Asma’a also started by supporting the villagers voluntarily but it was too costly for her to visit all the remote areas. “UNICEF helped me with the transportation and it helped me to keep serving my community,” Asma’a stresses.


Asma’a’s village is located on the top of a mountain and she walks for several hours every day to reach nearby villages and visit her patients. ©UNICEF Yemen/2018/ Taha Hassan Al-Mahbashi

Walking to save lives

Asma’a’s village is located on the top of a mountain, 3 hours away from the main road and the nearest health centre. She has a small clinic there where she can receive patients and stock the medicines she needs for her household visits. There is no public transportation in the area and it can take hours to walk to the closest village.

Hamdi Hussein Al-Sewedi is a father of three and lives in the same village. He comes regularly to bring his children to Asma’a, so she can examine them and make sure they don’t suffer from malnutrition. “Before, when there was no health worker in our village, we used to walk for hours to reach the health centre and this was putting the lives of our children at risk,” Hamdi recalls, relieved now that the situation has improved.


In her small clinic, Asma’a receives the villagers and gives them medicines, providing them with basic healthcare. ©UNICEF Yemen/2018/ Taha Hassan Al-Mahbashi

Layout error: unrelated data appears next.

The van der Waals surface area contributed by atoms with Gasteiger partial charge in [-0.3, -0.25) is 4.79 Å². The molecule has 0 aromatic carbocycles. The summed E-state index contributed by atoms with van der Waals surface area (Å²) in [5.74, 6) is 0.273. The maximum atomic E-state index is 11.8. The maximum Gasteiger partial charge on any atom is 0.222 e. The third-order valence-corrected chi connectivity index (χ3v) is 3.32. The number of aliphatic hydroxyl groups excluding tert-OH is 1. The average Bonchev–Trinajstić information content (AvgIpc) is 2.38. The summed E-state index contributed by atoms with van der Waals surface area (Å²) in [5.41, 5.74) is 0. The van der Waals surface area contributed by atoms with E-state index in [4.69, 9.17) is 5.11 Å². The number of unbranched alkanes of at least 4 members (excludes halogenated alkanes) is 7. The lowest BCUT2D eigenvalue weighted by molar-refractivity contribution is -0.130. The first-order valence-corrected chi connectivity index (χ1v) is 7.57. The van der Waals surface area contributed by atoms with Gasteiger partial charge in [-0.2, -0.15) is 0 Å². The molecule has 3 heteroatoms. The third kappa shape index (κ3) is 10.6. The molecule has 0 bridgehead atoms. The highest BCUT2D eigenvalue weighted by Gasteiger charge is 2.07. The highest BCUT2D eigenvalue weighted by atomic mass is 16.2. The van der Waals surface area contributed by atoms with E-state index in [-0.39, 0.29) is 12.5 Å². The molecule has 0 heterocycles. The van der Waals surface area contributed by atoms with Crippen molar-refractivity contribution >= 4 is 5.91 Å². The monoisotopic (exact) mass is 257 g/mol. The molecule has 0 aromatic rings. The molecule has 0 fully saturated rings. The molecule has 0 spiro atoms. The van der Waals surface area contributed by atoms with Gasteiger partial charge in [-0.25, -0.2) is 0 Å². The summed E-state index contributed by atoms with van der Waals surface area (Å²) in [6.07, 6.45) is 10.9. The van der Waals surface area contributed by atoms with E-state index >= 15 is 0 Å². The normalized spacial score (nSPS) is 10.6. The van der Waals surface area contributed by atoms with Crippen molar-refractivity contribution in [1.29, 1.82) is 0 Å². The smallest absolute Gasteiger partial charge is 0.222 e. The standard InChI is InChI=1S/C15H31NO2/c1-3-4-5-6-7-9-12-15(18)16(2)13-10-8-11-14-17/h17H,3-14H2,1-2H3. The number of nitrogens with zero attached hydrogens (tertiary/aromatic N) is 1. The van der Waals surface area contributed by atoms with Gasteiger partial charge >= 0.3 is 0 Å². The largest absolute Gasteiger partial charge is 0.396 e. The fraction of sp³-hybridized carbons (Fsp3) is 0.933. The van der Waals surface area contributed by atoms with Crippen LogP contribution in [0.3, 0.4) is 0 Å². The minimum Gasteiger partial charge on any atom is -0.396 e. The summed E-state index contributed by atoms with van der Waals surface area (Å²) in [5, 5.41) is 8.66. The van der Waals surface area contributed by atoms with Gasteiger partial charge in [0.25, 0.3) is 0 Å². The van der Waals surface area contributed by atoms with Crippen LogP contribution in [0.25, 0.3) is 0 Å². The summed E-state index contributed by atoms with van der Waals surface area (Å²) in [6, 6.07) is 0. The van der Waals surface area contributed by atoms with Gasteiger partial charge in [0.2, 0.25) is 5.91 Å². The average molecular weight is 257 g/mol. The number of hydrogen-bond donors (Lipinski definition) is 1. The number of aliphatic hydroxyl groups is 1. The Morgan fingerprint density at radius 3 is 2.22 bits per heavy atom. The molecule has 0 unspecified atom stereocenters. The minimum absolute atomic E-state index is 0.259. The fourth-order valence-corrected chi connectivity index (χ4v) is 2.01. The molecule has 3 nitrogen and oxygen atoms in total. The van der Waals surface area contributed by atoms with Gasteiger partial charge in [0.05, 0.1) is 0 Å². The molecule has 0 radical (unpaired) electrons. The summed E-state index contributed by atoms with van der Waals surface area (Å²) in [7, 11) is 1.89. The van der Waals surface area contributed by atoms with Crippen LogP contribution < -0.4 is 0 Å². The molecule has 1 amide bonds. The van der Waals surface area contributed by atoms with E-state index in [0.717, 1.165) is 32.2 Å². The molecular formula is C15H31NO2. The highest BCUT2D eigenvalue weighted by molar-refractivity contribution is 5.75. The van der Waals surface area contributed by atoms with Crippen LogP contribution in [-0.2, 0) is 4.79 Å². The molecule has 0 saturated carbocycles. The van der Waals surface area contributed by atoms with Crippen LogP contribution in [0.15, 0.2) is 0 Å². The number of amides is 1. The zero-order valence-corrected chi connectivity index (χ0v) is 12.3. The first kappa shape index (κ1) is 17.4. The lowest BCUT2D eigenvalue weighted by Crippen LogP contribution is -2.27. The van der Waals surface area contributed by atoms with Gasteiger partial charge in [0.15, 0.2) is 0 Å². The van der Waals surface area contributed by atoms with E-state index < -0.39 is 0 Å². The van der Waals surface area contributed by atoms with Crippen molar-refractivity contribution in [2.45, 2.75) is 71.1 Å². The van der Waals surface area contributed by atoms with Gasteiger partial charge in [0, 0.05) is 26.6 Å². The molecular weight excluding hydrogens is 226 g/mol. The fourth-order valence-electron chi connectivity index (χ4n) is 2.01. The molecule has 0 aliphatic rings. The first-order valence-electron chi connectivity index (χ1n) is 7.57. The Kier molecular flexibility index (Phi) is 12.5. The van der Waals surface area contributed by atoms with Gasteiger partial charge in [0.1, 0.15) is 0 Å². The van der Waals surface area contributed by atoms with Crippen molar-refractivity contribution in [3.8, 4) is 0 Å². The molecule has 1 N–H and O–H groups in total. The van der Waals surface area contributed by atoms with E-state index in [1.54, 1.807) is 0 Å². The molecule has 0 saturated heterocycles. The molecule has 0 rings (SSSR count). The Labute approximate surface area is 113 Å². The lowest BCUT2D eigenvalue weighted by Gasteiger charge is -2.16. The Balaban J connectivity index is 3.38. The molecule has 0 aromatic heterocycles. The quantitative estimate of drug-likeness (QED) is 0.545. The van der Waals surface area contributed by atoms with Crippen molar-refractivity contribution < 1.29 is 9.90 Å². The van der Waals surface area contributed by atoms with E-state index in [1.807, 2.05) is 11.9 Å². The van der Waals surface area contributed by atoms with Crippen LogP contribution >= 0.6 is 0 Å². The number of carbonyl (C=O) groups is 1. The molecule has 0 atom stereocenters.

Asma’a is particularly appalled by the situation that expected mothers have to face. “The health centre is so far away and they are carried on a stretcher through rocky paths for hours to reach it. I want to gain more skills to be able to help them when giving birth.”

In another part of the country, Ibtisam faces the same situation. “I leave my house early in the morning. I walk sometimes two to three hours per day on mountain paths to reach the most remote village. It is not easy, but I am always welcomed by the villagers with a warm smile,” tells Ibtisam.

“When I examine a child, I first register all his information and then I take his measurements. If I notice any signs of severe malnutrition, I ask the mother to bring the child to the medical center in Al-Dhafeer city, but if the child is fine, I thank the mother for taking a good care of her child’s health,” Ibtisam tells.